This was also posted in the Lincoln Journal Star as a guest column.
When Andrey Naidenoff came to Lincoln Public Schools in ninth grade, his father was in prison and his mother struggled with addiction. This spring he became an award-winning 2015 graduate of Southwest High School after transforming his life with inspiration from LPS: Athletics participation, a special teacher who helped with English skills and strong academic support. He was successful in his ACT – a college and career-readiness test he took for free through LPS – and heads for college with a scholarship and hopes for a career in criminal justice.
Tianna Lewis faced mental health issues in ninth grade when the Lincoln High School student reached out to school counselors. Throughout the next four years she found her voice through slam poetry and the International Baccalaureate program while she grew as a person and a scholar. She heads for Swarthmore College, sharing these words last spring: “When I walk across the graduation stage, I will feel a wave of tranquility and accomplishment.”
These are two of more than 2,700 LPS high school graduates from the class of 2015, triumphant stories behind a school district making miracles daily by focusing on the needs of all students – one child at a time.
I am thinking of Andrey and Tianna as we start the 2015-16 school year, anticipating 800-plus more students and total enrollment nearing 40,000. Those numbers will include many children like Andrey and Tianna, who will find hope in the power of public education.
This year I will talk more about that power, because I believe we need to stand up and speak out. If we don’t, who will?
I have a precious granddaughter starting kindergarten who recently celebrated her birthday – a little girl who receives an abundance of love and support. Yet I wonder about all the children who don’t have as much, growing numbers who are poor and disenfranchised. What about their birthday parties? Do they have celebrations, food, somewhere to sleep?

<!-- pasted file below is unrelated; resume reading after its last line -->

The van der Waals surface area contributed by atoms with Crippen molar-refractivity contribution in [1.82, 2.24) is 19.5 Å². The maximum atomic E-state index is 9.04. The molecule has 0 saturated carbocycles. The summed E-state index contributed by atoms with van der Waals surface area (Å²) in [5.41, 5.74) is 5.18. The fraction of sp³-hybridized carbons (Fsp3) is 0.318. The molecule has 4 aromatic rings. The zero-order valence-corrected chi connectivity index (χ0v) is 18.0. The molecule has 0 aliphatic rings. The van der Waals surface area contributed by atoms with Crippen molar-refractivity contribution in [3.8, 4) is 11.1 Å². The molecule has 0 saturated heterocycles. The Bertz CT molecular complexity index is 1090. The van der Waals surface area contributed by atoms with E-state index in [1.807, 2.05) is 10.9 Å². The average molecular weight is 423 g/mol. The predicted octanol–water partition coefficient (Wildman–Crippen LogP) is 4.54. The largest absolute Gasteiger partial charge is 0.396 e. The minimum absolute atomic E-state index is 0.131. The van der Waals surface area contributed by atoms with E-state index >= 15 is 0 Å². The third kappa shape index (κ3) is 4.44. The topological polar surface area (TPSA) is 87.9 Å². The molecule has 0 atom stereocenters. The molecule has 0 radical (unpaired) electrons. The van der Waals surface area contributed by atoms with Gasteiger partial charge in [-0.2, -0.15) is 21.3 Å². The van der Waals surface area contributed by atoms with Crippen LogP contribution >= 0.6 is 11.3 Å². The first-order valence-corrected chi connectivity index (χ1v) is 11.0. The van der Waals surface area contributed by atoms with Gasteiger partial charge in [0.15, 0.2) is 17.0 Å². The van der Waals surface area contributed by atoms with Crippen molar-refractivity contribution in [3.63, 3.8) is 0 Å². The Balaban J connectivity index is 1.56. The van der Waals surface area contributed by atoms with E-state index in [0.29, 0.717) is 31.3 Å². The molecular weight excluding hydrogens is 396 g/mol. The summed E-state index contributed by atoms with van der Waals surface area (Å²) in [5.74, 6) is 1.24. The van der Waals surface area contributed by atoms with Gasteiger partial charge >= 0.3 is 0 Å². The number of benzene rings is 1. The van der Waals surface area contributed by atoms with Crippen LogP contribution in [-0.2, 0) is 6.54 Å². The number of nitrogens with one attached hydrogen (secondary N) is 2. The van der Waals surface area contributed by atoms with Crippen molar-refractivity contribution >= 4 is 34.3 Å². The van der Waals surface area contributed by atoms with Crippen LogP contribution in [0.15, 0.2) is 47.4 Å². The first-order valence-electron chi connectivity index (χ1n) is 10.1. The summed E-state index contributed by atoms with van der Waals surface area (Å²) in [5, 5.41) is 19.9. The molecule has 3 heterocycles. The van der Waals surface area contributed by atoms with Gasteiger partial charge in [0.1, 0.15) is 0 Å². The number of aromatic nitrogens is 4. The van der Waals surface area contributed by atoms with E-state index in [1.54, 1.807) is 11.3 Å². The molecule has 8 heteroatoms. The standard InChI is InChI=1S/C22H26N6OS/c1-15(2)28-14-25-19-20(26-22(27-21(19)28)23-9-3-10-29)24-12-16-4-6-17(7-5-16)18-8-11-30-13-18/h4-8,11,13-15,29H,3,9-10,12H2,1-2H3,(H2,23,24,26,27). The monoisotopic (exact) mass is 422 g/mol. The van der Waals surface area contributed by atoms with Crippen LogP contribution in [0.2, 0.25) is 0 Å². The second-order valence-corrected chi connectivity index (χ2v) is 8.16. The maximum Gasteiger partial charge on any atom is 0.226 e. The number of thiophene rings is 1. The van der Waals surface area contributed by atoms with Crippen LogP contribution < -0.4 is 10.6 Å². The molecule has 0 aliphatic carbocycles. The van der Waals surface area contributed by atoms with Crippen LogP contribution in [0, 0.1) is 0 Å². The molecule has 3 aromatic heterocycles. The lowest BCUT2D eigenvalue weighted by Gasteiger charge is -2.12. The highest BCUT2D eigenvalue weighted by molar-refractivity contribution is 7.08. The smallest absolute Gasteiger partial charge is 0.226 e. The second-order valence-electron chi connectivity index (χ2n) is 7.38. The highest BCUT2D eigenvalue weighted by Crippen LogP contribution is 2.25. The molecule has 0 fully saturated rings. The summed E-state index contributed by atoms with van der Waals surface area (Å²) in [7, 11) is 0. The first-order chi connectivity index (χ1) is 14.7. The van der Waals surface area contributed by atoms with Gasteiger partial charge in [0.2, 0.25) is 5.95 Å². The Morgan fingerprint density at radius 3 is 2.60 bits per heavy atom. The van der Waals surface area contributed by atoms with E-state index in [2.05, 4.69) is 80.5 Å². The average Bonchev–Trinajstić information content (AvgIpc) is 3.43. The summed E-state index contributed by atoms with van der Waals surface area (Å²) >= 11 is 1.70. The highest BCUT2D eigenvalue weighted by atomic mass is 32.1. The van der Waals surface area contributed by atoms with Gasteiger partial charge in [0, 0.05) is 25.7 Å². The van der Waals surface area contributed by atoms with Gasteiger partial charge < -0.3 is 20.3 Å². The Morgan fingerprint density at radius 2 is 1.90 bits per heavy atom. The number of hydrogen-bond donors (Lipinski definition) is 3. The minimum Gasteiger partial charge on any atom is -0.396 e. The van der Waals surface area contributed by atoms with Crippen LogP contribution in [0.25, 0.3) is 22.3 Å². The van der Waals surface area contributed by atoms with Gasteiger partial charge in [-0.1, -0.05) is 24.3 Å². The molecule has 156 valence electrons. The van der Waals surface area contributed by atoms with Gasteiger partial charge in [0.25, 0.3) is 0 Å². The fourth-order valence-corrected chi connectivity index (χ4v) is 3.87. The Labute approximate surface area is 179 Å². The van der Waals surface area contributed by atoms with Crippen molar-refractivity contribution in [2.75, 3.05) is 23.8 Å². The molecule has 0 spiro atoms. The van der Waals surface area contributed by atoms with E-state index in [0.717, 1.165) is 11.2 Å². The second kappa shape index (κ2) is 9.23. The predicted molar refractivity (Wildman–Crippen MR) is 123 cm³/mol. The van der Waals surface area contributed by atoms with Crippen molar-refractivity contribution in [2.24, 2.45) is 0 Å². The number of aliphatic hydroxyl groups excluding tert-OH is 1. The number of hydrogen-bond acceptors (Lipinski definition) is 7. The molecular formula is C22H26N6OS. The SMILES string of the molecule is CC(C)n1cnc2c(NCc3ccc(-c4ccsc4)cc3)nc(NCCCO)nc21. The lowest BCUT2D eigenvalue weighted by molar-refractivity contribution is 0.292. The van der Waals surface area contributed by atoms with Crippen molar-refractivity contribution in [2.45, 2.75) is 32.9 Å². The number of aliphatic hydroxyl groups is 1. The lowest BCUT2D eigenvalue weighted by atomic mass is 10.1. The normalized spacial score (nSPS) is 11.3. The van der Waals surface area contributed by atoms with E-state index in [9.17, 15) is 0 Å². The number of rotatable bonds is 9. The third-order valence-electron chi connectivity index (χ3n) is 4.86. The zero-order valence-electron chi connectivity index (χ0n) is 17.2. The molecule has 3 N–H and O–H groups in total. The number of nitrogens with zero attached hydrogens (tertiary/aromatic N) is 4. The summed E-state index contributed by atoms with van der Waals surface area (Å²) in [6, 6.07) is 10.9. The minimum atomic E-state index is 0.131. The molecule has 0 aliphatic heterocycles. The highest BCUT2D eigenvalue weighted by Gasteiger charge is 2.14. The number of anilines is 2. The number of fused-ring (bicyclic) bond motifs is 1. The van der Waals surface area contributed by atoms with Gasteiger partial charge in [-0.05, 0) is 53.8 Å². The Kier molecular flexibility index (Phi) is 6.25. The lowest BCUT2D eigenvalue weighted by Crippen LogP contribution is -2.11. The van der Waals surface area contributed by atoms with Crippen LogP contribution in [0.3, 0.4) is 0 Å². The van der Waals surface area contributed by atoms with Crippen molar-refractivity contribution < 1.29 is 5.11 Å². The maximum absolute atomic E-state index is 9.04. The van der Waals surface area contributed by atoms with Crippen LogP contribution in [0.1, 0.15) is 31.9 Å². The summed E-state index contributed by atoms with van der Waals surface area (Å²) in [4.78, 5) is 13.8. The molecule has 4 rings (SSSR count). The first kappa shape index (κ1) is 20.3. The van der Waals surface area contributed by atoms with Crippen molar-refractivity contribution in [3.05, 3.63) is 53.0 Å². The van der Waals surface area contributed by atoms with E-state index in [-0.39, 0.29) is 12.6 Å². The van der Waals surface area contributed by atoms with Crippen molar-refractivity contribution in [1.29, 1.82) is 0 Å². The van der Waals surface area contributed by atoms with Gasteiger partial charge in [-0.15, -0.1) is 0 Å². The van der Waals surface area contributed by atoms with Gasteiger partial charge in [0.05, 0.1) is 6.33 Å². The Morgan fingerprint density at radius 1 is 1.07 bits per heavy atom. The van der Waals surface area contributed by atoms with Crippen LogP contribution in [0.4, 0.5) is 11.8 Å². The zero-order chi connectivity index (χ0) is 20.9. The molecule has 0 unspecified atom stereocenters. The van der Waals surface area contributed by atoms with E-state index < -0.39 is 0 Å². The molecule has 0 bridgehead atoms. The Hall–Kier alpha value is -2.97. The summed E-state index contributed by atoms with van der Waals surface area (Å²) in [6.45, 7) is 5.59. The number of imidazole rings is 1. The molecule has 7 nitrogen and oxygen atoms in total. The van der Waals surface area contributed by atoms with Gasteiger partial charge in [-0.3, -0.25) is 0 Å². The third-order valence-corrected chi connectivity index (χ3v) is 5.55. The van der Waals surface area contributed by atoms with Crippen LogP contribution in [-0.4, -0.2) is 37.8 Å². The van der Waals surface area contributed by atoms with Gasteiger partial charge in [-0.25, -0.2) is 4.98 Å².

I am proud of LPS for acknowledging this reality – recognizing if these children don’t make it, society fails. We aspire to raise our graduation rate from 87 to 90 percent by 2019, which means we need to reach kids who historically have not succeeded. I guarantee this is the hardest work our schools and community will ever do.
Undeniably, we have hard work ahead this year.
The Career Academy, a fresh approach in education, launches with 13 career pathways. We commence our three-year Instructional Technology plan, putting Chromebooks in the hands of sixth graders and creating exciting ways to reach and teach kids. Our kindergartners anticipate their first year of school – our seniors, their last. Each day of learning will be precious.
This summer we asked speaker Manny Scott to address our LPS staff and share the story of Erin Gruwell, Manny’s now-famous teacher who changed her students’ lives– and later wrote “The Freedom Writers Diary.”
Manny stirred us with his words: “I stopped by today to remind you of your power to change someone’s life…to change the entire trajectory of someone’s life…to remind you that your work is not in vain. I stopped by to say thank you – from those kids who never stopped to say thank you… I stopped by to beg you on behalf of the thousands of kids in Lincoln…they are in need of leaders like you. I beg you to renew your commitment to teach, to serve, to lead, to love…because even on your worst day, you can be someone’s best hope – someone’s last chance.”
Indeed, educators have the most important job in Lincoln and America. Yet these are interesting times in our community and country. Organized groups are circulating simplistic information about public education. We need to continue setting the record straight. We urge you to contact LPS and make sure you have accurate information about our schools, budget, students. We have faith you will.
What fires me up about this community is that when you talk about public education: All means all. Families give us the best kids they have. We embrace them all, whether they are rich or poor, however they express their gender, wherever they sleep at night. We teach every child.
This year is our time. This is our legacy. We pledge: We will make this year purposeful.